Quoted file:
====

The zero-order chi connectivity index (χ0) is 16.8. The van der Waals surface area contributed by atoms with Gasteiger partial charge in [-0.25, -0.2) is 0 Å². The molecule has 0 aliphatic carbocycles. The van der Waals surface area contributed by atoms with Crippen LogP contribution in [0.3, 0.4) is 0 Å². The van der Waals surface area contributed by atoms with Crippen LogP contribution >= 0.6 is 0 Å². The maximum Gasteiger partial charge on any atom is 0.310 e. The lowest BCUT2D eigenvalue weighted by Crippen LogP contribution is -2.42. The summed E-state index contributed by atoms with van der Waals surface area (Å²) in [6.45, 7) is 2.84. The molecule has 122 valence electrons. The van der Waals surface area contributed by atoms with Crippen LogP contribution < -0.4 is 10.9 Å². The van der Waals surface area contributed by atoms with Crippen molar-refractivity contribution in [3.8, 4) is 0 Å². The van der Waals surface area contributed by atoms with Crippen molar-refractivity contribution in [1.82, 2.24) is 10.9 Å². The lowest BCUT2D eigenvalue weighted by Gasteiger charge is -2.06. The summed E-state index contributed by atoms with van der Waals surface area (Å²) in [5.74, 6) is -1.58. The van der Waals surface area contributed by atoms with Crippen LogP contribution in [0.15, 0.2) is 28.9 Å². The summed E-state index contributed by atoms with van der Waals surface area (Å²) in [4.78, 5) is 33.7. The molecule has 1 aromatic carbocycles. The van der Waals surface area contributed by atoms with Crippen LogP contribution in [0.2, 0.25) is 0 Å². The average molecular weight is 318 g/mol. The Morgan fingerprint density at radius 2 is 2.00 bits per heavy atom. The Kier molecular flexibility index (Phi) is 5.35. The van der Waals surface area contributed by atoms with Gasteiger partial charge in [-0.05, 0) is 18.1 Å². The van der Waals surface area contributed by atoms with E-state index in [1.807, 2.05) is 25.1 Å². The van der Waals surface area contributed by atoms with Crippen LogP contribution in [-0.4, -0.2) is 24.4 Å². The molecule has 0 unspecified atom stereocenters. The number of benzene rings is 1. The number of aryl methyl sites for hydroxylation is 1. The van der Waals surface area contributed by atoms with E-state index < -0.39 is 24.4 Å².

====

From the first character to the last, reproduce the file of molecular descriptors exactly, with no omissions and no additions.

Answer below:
The zero-order chi connectivity index (χ0) is 16.8. The van der Waals surface area contributed by atoms with Gasteiger partial charge in [-0.25, -0.2) is 0 Å². The molecule has 0 aliphatic carbocycles. The van der Waals surface area contributed by atoms with Crippen LogP contribution in [0.3, 0.4) is 0 Å². The van der Waals surface area contributed by atoms with Crippen LogP contribution >= 0.6 is 0 Å². The maximum Gasteiger partial charge on any atom is 0.310 e. The lowest BCUT2D eigenvalue weighted by Crippen LogP contribution is -2.42. The summed E-state index contributed by atoms with van der Waals surface area (Å²) in [6.45, 7) is 2.84. The molecule has 122 valence electrons. The van der Waals surface area contributed by atoms with Crippen LogP contribution < -0.4 is 10.9 Å². The van der Waals surface area contributed by atoms with Crippen molar-refractivity contribution in [3.8, 4) is 0 Å². The van der Waals surface area contributed by atoms with Crippen molar-refractivity contribution in [1.82, 2.24) is 10.9 Å². The lowest BCUT2D eigenvalue weighted by Gasteiger charge is -2.06. The summed E-state index contributed by atoms with van der Waals surface area (Å²) in [5.74, 6) is -1.58. The van der Waals surface area contributed by atoms with Crippen LogP contribution in [0.15, 0.2) is 28.9 Å². The summed E-state index contributed by atoms with van der Waals surface area (Å²) in [4.78, 5) is 33.7. The molecule has 1 aromatic carbocycles. The van der Waals surface area contributed by atoms with Crippen LogP contribution in [0.2, 0.25) is 0 Å². The average molecular weight is 318 g/mol. The Morgan fingerprint density at radius 2 is 2.00 bits per heavy atom. The Kier molecular flexibility index (Phi) is 5.35. The van der Waals surface area contributed by atoms with Gasteiger partial charge in [-0.05, 0) is 18.1 Å². The van der Waals surface area contributed by atoms with E-state index in [1.807, 2.05) is 25.1 Å². The van der Waals surface area contributed by atoms with Crippen LogP contribution in [-0.4, -0.2) is 24.4 Å². The molecule has 0 unspecified atom stereocenters. The number of benzene rings is 1. The number of aryl methyl sites for hydroxylation is 1. The van der Waals surface area contributed by atoms with E-state index < -0.39 is 24.4 Å².